November 2009

Jobs Difficult to Find for Disabled People

Unemployment Rate by County, December 2008

Unemployment rates are said to be around 10% in the United States right now, but among certain groups the rates are higher, including people with disabilities.

An economist for the Institute on Disability at the University of New Hampshire thinks that the unemployment rate for people with disabilities hovers around 17.5%. This doesn’t even include those who have completely given up looking for a job, because they are not counted in these figures. Surveys in the past have shown that most people with disabilities definitely want to work, but after looking for long periods of time and finding nothing, they give up.

There are many hurdles, including the fact that many employers believe that these workers are not qualified, or that the accommodations needed to get them ready for work would be too expensive (not so – accommodations are free or usually no more than $500)

Some people are preparing for an early retirement, thinking about selling their houses, and moving somewhere with a low cost of living. They are also really worried about health insurance, which without an employers help can be an insurmountable cost for someone with ongoing health concerns.

If you are disabled, have you had trouble finding a job recently?

Athletes with Intellectual Disabilities Back in Paralympics!

Paralympics Logo London 2012

Athletes with intellectual disabilities are allowed back to compete in the paralympics in London 2012! The International Paralympic Committee (IPC) voted recently to reinstate the athlete’s status after the Spanish basketball team in the 2000 games was found to be cheating and not have disabled team members.
Two organizations, the International Sports Federation for Persons with an Intellectual Disability (Inas-Fid) and the International Paralympic Committee (IPC) have been working together to come up with the criteria to reintroduce athletes.
Instead of taking the team’s word for it in London, the committee will be giving tests called “sports intelligence tests” to classify the athletes. These tests include reviewing the athlete’s medical records, then giving them a sports specific test so they can move on in the process.

President of the Inas-Fid, Bob Price, said “I am delighted with the outcome of the vote. Even though they themselves did nothing wrong, intellectual disability athletes have been excluded from the Paralympic Games and other IPC-sanctioned competitions.
This resolution brings this unfortunate episode to an end and reintroduces intellectual disability athletes to their proper place within the Paralympic family.”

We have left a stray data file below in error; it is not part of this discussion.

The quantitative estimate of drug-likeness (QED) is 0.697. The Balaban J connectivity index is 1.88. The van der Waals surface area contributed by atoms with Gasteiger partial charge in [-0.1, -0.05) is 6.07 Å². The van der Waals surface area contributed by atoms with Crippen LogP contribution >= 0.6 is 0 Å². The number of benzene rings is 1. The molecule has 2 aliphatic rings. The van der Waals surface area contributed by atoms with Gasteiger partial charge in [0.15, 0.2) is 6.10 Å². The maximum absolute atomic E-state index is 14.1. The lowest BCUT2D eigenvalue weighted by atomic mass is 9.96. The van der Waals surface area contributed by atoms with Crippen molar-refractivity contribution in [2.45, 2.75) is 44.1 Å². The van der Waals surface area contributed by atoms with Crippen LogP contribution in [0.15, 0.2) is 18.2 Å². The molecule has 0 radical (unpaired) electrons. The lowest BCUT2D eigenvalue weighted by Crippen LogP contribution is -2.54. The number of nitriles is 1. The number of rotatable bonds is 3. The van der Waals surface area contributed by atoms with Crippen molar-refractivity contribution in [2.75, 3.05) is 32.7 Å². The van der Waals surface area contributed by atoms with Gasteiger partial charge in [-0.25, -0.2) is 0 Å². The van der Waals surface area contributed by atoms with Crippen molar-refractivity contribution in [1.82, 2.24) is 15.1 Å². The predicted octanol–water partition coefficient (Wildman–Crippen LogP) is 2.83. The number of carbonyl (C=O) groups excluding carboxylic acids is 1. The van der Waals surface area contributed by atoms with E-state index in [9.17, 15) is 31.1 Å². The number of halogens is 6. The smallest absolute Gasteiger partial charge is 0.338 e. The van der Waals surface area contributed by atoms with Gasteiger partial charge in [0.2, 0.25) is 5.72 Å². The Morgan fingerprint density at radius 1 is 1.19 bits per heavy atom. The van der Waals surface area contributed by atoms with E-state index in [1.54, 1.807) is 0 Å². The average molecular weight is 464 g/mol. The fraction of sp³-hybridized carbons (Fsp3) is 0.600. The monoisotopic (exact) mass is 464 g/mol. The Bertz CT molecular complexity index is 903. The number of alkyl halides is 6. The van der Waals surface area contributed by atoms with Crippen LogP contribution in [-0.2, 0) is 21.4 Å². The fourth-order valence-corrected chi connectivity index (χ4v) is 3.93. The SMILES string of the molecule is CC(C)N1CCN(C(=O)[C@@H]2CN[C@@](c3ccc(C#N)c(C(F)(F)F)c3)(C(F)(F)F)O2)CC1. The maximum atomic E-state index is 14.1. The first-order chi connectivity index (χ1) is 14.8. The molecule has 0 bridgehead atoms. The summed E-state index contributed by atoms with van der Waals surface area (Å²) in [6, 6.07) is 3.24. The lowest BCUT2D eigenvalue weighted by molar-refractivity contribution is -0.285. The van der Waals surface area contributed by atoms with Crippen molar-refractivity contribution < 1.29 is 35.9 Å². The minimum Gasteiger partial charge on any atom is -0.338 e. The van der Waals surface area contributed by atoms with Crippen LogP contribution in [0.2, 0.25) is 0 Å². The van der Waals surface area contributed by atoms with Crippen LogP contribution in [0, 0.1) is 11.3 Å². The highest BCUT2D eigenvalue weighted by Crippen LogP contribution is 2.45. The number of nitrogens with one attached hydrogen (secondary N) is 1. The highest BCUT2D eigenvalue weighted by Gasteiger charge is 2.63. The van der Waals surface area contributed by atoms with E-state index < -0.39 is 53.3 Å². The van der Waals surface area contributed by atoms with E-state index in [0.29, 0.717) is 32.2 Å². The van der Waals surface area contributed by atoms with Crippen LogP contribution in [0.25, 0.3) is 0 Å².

Multiple Sclerosis More Aggressive in Children, but More Disabling in Adults


Researchers at the University at Buffalo School of Medicine and Biomedical Sciences have reported that MRI’s of patients who were diagnosed with multiple sclerosis in childhood show that pediatric MS is more aggressive and causes more brain lesions than those diagnosed with MS in adulthood. However, data has shown that patients with pediatric onset MS develop disabilities at a slower pace than patients with adult onset MS.

Bianca Weinstock-Guttman, MD, associate professor of neurology, stated that “Patients with pediatric-onset MS have three times as many relapses annually than patients with adult-onset disease, which suggests there is greater disease activity in this population.” Guttman also stated that “the average time to reach the secondary progressive phase of the disease is longer in patients who develop MS in childhood than in adult onset MS.”

Data in this study supports the need for early diagnosis, as well as for therapeutic intervention in pediatric MS patients.

Partial funding for this research was from grants donated by the National Multiple Sclerosis Society and Children’s Guild foundation of Buffalo.

Free Adaptive Technology Software for the Disabled

Adaptive technology software is useful for helping the disabled better and more efficiently use the computer when browsing the internet or working. There are many free adaptive technology software solutions for computers as well as extensions for browsers such as Firefox, Opera, and Internet Explorer. See which free accessible program suits your lifestyle.

Camera Mouse
A free program that was designed to help people with disabilities use the computer. Camera Mouse is a program that allows you to control the pointer on a windows computer just by moving your head. Camera mouse is best used with applications that do not need extreme accuracy.

Braille Virtual
Free online program that teaches braille to those who can see. Good program for parents, teachers and children. One of the difficulties of visually those with visual impairments is that the people around them do not know braille. English version is currently down, but you can use your browsers built in translation until they fix it.